Even Those Who Show Disdain for the Old Ways of Life Are Not Totally Immune to the Splendor of the Nobility

June 20, 2013

Sailors of the Royal Navy and marines of the Royal Marines, pass in review in front of Queen Elizabeth II as troops from all three services formed on parade at Windsor Castle during the Diamond Jubilee Parade and Muster in May 2012. Photo by the Defence Imagery

Pius XII emphasizes vigor and fertility of works as characteristic of genuine nobility and encourages the nobles to contribute such qualities to the common good.

Vigor and fruitful works! Behold two characteristics of true nobility, to which heraldic symbols, stamped in bronze or carved in marble, are a perennial testimony, for they represent as it were the visible thread of the political and cultural history of more than a few glorious cities of Europe. It is true that modern society is not accustomed by preference to wait for your class to “set the tone” before starting works and confronting events; nevertheless, it does not refuse the cooperation of the brilliant minds among you, since a wise portion thereof retains an appropriate respect for tradition and prizes high decorum, whatever its origins. And the other part of society, which displays indifference and perhaps disdain for ancient ways of life, is not entirely immune to the seduction of glory; so much so, that it tries very hard to create new forms of aristocracy, some worthy of respect, others based on vanity and frivolity, satisfied with merely appropriating the inferior elements of the ancient institutions.” (1958 allocution to the Roman Patriciate and Nobility.)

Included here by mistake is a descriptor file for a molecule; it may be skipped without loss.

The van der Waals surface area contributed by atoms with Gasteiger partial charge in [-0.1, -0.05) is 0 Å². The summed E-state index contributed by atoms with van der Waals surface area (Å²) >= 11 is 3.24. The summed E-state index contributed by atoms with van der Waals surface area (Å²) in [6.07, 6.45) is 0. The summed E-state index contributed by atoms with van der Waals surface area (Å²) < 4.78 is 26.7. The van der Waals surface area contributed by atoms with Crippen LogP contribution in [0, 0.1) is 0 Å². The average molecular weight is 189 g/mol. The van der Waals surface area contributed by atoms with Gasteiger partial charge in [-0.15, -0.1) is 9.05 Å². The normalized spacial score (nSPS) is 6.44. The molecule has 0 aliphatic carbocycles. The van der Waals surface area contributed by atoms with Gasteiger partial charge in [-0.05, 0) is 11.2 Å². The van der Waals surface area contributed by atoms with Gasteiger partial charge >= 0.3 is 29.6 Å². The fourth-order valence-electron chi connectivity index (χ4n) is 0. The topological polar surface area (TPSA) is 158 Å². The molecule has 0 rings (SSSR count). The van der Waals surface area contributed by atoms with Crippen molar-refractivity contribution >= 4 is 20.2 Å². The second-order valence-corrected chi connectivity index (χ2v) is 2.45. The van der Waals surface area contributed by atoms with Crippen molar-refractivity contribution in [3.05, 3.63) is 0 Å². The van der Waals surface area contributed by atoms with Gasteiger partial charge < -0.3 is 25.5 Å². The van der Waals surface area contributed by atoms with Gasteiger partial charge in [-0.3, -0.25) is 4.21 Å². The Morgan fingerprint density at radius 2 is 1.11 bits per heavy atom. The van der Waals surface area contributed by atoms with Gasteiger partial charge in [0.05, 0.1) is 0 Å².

The Golden Coach for Queen Beatrix to attend the annual Prinsjesdag, September 2011. The Queen is accompanied from Noordeinde Palace to the Binnenhof.

In this paragraph, Pius XII seems to be refuting an objection possibly raised by discouraged aristocrats appalled by the egalitarian wave already spread throughout the modern world. According to these aristocrats, the world scorns the nobility and refuses to collaborate with it.

Regarding this objection, the Pontiff reasons that one can distinguish two tendencies in modern society in face of the nobility. One “retains an appropriate respect for tradition and prizes high decorum, whatever its origins,” by which “it does not refuse the cooperation of the brilliant minds among you.” The other tendency, which consists in exhibiting “indifference and perhaps disdain for ancient ways of life, is not entirely immune to the seduction of glory.” Pius XII notes expressive evidence of this disposition of spirit.

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Plinio Corrêa de Oliveira, Nobility and Analogous Traditional Elites in the Allocutions of Pius XII: A Theme Illuminating American Social History (York, Penn.: The American Society for the Defense of Tradition, Family, and Property, 1993), 42.

 

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